As you can see from these examples and as we have said before, distribution provisions are limited only by the client's imagination and our ability to draft to those desires. What is important to remember is that clients should not lose sight of their planning goals in order to ensure fairness among their beneficiaries. Engaging in the estate planning process and establishing a living trust serve to provide structure, guidance, and peace of mind to the client and their loved ones. When engaging in planning, clients should work with an experienced professional who takes the time to understand their family situation and assist them in creating documents that address the clients' wants and needs.

Thursday, September 19, 2013

Adjusting Estate Plan Documents for Lifetime Gifts or Loans

Clients are often concerned with ensuring that they treat each of their children equally. Clients worry that imbalanced gifting between children, for example providing more funds to one child to attend a private university while their sibling attended a state school, providing one child with the funds to assist with the down payment on a house, or assisting one child with launching a business, will cause tension if not balanced out in the long run. This concern leads to a discussion about which children previously received gifts or loans from the parents and how to adjust the distribution of trust assets to children to be fair to siblings who did not receive such gifts and loans.
One of my favorite phrases with clients is "the only limitation on what you can do is your imagination." I have one client who has chosen to add a provision to his trust that states that all distributions to children whether as a loan or a gift are to be treated as a gift and shares of the children are specifically not to be adjusted for anything received during lifetime. Other clients want options that provide greater equality, but are more complex. While I am happy to provide those options, I will often suggest to a client he or she may want to consider what is "fair" for each child rather than what is "equal.”
There are a number of ways to adjust distributions to account for gifts or loans to children during the client’s lifetime. One example is to have the trustee add all loans and/or gifts made during the client’s lifetime back into the estate at death for calculation purposes. The trustee then provides an equal division for all children, adjusting each child's share for loans and/or gifts they received during lifetime. If clients elect to use this method to adjust bequests, careful records should be kept, to ensure that children are not penalized for loans that were previously repaid.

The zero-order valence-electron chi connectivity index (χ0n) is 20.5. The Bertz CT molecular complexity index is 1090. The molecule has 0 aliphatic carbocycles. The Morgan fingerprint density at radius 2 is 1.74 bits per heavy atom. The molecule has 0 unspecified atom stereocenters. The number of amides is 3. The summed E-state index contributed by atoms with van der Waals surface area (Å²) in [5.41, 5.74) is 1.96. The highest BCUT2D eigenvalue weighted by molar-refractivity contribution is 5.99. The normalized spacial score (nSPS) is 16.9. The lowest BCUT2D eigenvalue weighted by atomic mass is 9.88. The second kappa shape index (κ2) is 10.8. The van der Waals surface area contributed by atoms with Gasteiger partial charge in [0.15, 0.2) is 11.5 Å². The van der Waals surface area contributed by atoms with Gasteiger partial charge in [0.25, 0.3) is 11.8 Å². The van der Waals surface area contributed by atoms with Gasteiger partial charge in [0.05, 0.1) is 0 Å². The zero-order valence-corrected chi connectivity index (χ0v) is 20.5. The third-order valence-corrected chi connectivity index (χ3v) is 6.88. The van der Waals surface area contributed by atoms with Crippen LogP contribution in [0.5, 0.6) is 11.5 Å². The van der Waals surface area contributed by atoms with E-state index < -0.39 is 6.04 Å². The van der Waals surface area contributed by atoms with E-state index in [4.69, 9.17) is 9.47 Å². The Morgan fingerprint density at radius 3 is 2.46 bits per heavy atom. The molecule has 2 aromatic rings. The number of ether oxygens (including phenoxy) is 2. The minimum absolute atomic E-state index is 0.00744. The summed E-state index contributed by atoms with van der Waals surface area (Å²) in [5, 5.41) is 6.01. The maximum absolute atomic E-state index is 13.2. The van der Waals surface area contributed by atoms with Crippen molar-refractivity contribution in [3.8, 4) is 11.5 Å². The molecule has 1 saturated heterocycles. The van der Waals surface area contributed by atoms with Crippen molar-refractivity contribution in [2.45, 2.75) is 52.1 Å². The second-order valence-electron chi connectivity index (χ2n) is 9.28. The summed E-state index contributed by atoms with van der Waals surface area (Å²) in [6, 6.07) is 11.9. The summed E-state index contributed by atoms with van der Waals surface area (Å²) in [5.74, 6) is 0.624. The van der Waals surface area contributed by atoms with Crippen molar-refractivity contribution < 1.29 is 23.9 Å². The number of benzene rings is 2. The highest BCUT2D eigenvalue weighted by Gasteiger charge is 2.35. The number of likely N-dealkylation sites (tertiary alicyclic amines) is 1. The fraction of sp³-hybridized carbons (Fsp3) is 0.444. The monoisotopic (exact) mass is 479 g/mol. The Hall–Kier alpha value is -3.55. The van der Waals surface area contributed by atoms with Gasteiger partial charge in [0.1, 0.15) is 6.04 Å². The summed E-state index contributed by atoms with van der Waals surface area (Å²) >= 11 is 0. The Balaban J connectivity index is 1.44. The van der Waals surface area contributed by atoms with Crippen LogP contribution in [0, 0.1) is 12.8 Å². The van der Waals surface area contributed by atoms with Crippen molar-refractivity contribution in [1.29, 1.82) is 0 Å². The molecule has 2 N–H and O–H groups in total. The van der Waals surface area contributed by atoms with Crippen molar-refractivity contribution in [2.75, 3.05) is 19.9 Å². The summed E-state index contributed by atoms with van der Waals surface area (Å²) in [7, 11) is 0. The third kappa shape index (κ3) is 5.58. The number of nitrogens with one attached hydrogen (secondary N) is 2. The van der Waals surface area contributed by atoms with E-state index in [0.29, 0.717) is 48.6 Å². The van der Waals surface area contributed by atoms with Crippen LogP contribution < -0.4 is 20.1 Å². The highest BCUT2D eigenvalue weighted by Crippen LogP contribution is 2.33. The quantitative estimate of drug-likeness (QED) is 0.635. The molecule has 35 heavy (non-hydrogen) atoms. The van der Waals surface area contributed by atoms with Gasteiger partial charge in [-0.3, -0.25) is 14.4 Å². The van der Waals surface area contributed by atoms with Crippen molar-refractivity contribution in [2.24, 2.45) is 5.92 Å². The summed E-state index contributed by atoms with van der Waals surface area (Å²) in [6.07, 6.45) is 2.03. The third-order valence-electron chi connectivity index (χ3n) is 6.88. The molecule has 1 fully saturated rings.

Another option is to provide a specific dollar amount for each of the children who did not receive loans or gifts during lifetime, which the trustee distributes from the estate before the equal division occurs. Again, good record keeping is important with this method to avoid creating an imbalance in favor of a different child.
There are number of other options, but it is clear that such clauses should be added to a client's documents only after a discussion with the client and careful drafting by a qualified professional.

Tuesday, September 17, 2013

What's the Difference between Living Wills & Living Trusts?

     A common problem clients have when starting the estate planning process is confusion regarding the purpose of the various documents involved in an estate plan. Legislatures and attorneys augment this confusion by using similar common names for some of the documents. When you have a Will, a Living Trust, and a Living Will, a measure of uncertainty is understandable from clients who do not deal with these documents on a daily basis.
     We have discussed in detail how a Will dictates the decedent's desires regarding property held in their name alone the death, that must pass through the Probate Court before passing to their heirs. Similarly, we have addressed how a Living Trust administers property held in the name of the Living Trust, and deals with many of the same issues, but does so outside of the Probate Process. Today's post addresses the Living Will, what it does, and how it fits into an estate plan., A Living Will deals with what we refer to as the "here and now" . Together with the Patient Advocate Designation, the Living Will helps to address health care issues that arise during a client’s lifetime where, due to incapacity, the client is unable to make medical decisions for themselves.
     When executing a Patient Advocate Designation, clients nominate an individual to make medical decisions on their behalf if they are incapacitated and unable to make those decisions for themselves. A Living Will acts as an instruction manual from the client to their designated patient advocate, stating their wishes to that advocate regarding their healthcare. The choice to have a Living Will is purely voluntary and the Living Will may be as specific or as general about health care wishes as the client prefers. Under Michigan law a Living Will has no legal force. However, if there is a conflict regarding an incapacitated person's care that necessitates Probate Court involvement, written or oral statements, such as a Living Will, are admissible as evidence of the incapacitated persons desires as to their own care.
     The basic Living Will addresses the client’s desires concerning the use of medical devices to artificially prolong their lives. It is our belief that regardless of the client’s other desires regarding health care, it is important the client articulates an opinion regarding their desires for continued care if their lives are being maintained solely by machines. If clients wish to include more expansive directions to their patient advocate, we ask them to provide us with a list of those instructions for inclusion in their Living Will and encourage them to speak with their designated patient advocate so that everyone involved is on the same page regarding care.